2. It would support SADF units by supplying them with trackers, interpreters, intelligence, and civic action personnel. In addition, the battalion would also supply two mounted platoons on either horses or motorbikes to work in conjunction with SADF units.
3. It would carry on with its old training function by providing basic and advanced training for Owambo recruits. The battalion would also provide other training through its civic action schools at Miershoop and Otavi along with advanced courses at Okayanga.
4. The battalion would provide schools and other social and medical services for the Owambo soldier's families.
5. The battalion would work closely with the local population through  its civic action company and assist the local Owambo government in its efforts to provide protection and services for the Owambo people.
Welgemoed intended that 101 Battalion would play a major role in the counterinsurgency effort in Owamboland and that it would be local Owambo's doing it. "The war is actually in Owamboland, not in the south. So it makes sense to use them: they know the area, the customs, and they can talk the language," summed up Welgemoed.5
He envisioned not only the local tribesmen taking over control of the war on the ground, but through their civic action programs, negating and destroying SWAPO's organizational infrastructure as well. The key to winning the hearts and minds of the Owambo people lay with using their fellow tribesmen to carry out the counterinsurgency mission.
The military centerpiece of 101's counterinsurgency program was their company-size mobile Romeo-Mike force. These highly mobile forces operated not only throughout Owamboland but often went north of the border to intercept SWAPO terrorists enroute to Namibia. This practice became more widespread after Operation PROTEA, but was temporarily halted during the period of the joint Monitoring Commission (JMC), and was only discontinued after the Tripartite peace agreements signed by Cuba, Angola and South Africa.
The Romeo-Mike force had an enormous impact on SWAPO as now they were not even safe in their would-be sanctuaries in southern Angola. Since the Owambo tribal boundaries spilled over into southern Angola, 101's presence there served to remind their fellow Owambos that SWAPO wasn't the only game in town.
Each Romeo-Mike force company consisted of a headquarters unit and four reaction force platoons. Each platoon had three sections, or squads in US military terminology Each reaction force platoon also had five vehicles-four Casspir mine-proof fighting vehicles and one logistical truck to carry the platoon's extra ammunition, fuel, spare parts, and rations. The platoon commander and his platoon sergeant had one fighting vehicle while each of the three sections had its own separate Casspir.
The Casspirs were designed and built in South Africa for the South African Police (the name is an acronym derived from CSIR-Council for Scientific and Industrial Research-and SAP-South African Police), and are used by both 101 Battalion and Koevoet. They are constructed with small-arms bullet-resistant steel and are designed to deflect and minimize the  effects of exploding anti-tank mines-a favorite weapon of SWAPO. They are extremely well-built. They have a maximum road speed of sixty miles per hour. It is the ideal vehicle for 101 Battalion's wide-ranging operations. There was an actual incident in the Kaokoland that proves the Casspir's effectiveness. A battalion commander was traveling in a Casspir when it detonated four SWAPO land mines stacked one on top of the other; he and his RSM (regimental sergeant major, the equivalent to our battalion sergeant major), the only occupants of the vehicle, both survived the blast. The RSM had the wind knocked out of him as he was thrown out of the vehicle. The battalion commander, who was driving, suffered a compression fracture of the spine as he was strapped in the driver's seat via a shoulder-harness seatbelt.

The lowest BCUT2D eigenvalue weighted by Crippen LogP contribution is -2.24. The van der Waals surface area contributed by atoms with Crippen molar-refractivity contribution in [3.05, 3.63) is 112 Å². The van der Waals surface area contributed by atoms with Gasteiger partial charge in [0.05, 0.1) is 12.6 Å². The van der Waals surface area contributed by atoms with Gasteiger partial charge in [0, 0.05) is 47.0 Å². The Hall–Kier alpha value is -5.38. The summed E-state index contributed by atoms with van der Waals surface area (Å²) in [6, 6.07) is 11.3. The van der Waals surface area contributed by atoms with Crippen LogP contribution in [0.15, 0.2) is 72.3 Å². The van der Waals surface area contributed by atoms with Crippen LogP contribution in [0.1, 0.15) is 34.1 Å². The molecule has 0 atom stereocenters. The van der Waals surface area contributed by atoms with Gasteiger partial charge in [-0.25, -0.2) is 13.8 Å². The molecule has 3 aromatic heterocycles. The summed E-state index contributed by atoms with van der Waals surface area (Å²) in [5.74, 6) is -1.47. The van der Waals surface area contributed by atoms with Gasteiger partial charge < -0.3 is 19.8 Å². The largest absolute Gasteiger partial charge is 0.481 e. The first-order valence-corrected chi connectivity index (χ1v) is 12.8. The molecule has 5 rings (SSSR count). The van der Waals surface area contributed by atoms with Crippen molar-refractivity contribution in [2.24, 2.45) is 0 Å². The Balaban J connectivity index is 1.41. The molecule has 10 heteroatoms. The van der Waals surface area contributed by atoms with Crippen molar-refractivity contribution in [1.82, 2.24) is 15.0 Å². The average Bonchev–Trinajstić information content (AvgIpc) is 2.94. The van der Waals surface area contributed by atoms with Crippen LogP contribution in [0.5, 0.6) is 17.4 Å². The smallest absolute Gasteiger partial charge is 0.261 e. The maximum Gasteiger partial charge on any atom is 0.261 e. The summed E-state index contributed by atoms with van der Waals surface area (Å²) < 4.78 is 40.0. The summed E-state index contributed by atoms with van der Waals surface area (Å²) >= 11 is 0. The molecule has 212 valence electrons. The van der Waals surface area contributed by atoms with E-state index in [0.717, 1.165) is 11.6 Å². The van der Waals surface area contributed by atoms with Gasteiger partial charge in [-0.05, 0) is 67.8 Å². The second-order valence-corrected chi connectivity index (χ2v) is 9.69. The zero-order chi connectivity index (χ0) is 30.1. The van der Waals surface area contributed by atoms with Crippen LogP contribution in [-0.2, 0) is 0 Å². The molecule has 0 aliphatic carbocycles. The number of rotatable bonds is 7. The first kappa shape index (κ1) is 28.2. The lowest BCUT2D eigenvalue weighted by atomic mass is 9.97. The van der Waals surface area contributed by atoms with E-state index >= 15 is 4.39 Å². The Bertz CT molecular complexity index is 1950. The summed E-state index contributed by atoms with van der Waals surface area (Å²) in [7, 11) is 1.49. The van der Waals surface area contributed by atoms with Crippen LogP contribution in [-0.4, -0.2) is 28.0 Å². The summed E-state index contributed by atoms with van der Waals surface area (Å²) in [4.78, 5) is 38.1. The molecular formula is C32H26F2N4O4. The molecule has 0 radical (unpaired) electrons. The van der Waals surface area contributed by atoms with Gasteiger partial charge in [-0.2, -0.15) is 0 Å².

Romeo-Mike force's tactical operations all flow from their constant patrolling, looking for signs of the enemy or collecting intelligence about his movements, bases, arms caches, anything that could provide a clue as to SWAPO's whereabouts. The platoon sections scour the bush looking for SWAPO spoor. While the Casspir inches along at a speed of five to six miles per hour, several Owambo soldiers are fanned out in front of it on foot looking for tracks. The soldiers remaining in the vehicles are not just resting, they are also searching the ground and the area looking for signs of the enemy
If fresh SWAPO spoor is picked up the whole team will begin to follow it. Back and forth, cutting across the spoor, the team will sweep not only to follow the original spoor, but to see if the terrorists have split up. Over the radio the other teams are notified and they will leapfrog the tracking team to try and cut off SWAPO's escape and force the terrorists into a fatal confrontation with 101's soldiers.
Unlike the Bushmen, who dismount and engage the enemy on foot, 101's Romeo-Mike forces fight on wheels using the mobility and protection of the Casspirs. A typical contact would entail a charge by the Casspirs towards the cornered terrorists with all guns blazing. This can be an awesome amount of firepower as each soldier has an automatic assault rifle, and the Casspirs carry mounted machine guns and some even 20mm automatic cannons. The charge is usually sufficient to crumble any SWAPO resistance, but the action doesn't stop there.
After the initial charge the Casspirs will circle the contact at top speeds, constantly enlarging the circumference of their circling movement. This is done for two reasons: by moving at high speeds while circling, they can avoid hits by surviving SWAPO terrorists using the RPG-7 anti-tank rocket; and they can catch and destroy the SWAPO terrorists trying to flee from the contact.